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Always remember that while these guidelines will help you form new habits in a more controlled environment and manner, there is the possibility of relapsing and falling back on old habits. This is also part of the process and should not be considered as a reason to give up and quit. I was a heavy smoker for the better part of a decade and it took me multiple failed attempts before I finally went ‘cold turkey’ and quit smoking 3 years ago and I have never touched the stuff since.

Self-stories And Self-perception

Part of the reason why we make new year’s resolutions is because of change. We use these resolutions as a means to initiate change within ourselves to compensate for our inadequacies and shortcomings. There is always an opportunity to improve, to be better and while changing doesn’t necessarily have to occur during the beginning of every year but at any point in time, it just so happens that it is during this time that people have these thoughts and make these types of promises to themselves. Whether it is with our work or our relationship with friends and loved ones, it is all part of how we perceive ourselves and everything that makes us who we are. Our story.

We all have this underlying idea of who we are as a person and this drives us to act the way that we do, to think and make decisions the way that we do. You may be that person who lives to work that you neglect and forget to spend time with your family; that honor student, so focused on maintaining your 4.0 GPA that you forget to enjoy the other aspects of academic life such as making new friends; or that loner who prefers solitude over the company of others that you become detached from society. If we want to achieve real change, we must first change how we see ourselves, we must change our story.

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In the book “Redirect” written by Timothy Wilson, he describes how changing our stories can have a positive effect on our long-term behavior. The book also describes a simple technique to achieve that by not only thinking it, but also writing it. We literally become the author of our own lives, just as it should be.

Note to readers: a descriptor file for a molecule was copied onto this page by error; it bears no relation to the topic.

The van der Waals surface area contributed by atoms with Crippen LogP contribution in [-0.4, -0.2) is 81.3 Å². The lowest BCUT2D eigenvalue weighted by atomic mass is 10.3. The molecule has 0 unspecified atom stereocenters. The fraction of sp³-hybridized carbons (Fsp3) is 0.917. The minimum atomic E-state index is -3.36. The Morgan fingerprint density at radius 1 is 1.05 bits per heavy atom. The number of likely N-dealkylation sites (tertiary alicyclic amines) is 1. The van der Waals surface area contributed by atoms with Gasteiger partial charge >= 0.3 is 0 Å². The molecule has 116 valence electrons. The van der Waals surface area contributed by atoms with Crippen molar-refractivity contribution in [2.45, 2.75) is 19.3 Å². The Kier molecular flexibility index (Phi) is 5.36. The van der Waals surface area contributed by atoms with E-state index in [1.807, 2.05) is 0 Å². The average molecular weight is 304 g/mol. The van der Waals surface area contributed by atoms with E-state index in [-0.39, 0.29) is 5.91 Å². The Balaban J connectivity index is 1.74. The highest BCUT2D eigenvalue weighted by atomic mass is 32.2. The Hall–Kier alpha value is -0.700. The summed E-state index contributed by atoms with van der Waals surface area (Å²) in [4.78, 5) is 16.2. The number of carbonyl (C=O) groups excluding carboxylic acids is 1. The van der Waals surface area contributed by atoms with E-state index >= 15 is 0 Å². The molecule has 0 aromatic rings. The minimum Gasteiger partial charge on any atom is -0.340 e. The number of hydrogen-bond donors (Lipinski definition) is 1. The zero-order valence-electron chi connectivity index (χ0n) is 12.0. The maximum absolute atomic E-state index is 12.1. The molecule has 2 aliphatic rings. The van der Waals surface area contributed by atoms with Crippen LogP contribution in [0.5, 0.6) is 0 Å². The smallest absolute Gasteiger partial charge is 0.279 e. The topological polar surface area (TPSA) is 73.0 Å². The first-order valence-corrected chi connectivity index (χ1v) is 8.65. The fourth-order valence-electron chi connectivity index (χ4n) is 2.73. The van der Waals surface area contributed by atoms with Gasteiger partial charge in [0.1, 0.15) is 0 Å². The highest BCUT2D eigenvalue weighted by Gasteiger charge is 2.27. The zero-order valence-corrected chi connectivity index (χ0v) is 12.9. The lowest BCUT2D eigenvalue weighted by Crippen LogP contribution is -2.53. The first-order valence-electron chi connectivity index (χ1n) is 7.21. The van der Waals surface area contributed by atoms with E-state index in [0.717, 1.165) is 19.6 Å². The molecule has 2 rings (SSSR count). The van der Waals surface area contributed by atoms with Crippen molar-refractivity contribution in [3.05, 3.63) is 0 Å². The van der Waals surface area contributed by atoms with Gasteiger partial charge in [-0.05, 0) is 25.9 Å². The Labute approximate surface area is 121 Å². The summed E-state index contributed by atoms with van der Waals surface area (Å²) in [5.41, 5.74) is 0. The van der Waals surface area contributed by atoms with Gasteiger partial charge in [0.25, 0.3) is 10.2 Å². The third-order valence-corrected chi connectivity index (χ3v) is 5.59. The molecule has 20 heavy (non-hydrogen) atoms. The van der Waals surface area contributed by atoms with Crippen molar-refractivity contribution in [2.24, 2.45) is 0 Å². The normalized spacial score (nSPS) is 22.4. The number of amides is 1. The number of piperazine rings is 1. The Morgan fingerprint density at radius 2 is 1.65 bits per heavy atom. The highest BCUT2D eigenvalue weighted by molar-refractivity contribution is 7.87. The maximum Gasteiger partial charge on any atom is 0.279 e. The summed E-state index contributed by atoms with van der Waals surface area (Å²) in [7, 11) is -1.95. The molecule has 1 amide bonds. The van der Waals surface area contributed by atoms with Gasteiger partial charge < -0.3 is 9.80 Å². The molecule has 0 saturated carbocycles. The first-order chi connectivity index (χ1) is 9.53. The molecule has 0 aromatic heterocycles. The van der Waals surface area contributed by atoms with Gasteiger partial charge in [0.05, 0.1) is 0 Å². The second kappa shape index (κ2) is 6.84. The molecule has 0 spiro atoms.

The techniques involves just two simple steps:

  • Write Down Your Existing Story – Narrate your story as it is right now, paying close attention and detail to aspect of your life that you want to change. Take it seriously, write truthfully and highlight all the things you think you are doing wrong in your life. Working too hard and neglecting your family; becoming a social outcast and all other things that made you want to change.
  • Write The Story The Way You Want – Now take all of what you wrote down and start re-writing and creating your new story. Write the story how you want it to play out. Write it in such a way that goes in line with your resolutions and goals. Avoid working late hours so you can come home early for dinner with your family and taking the weekend off so you can spend time with them. Become more friendly with other people. Strike up a random conversation with your fellow students or work colleagues. Be more outgoing and spend more time socializing with others.

This might seem superfluous at first but there is a reason for this. It gives us a sense of control and clarity. We are visual people and having it written down and actually seeing it helps us understand better and gives us a concrete goal to work towards.

Change is difficult because doing everything the old way and the way we are used to is easy but we cannot let ourselves get stuck in a rut, an endless cycle of regret and discontent. Something has to change. We need to move forward. This is what it means to grow.

As with all post like this, written about new year’s resolutions all over the web, there will always be a fair amount of skepticism from all types of people and that is all right. This will be for those who can get something out of this post and hopefully help them fulfill their goals for this year. If this post can help you change even the smallest of things in your life, that would already be an important first step to self-improvement and self-betterment and it would have served it’s purpose. Happy new year to you all.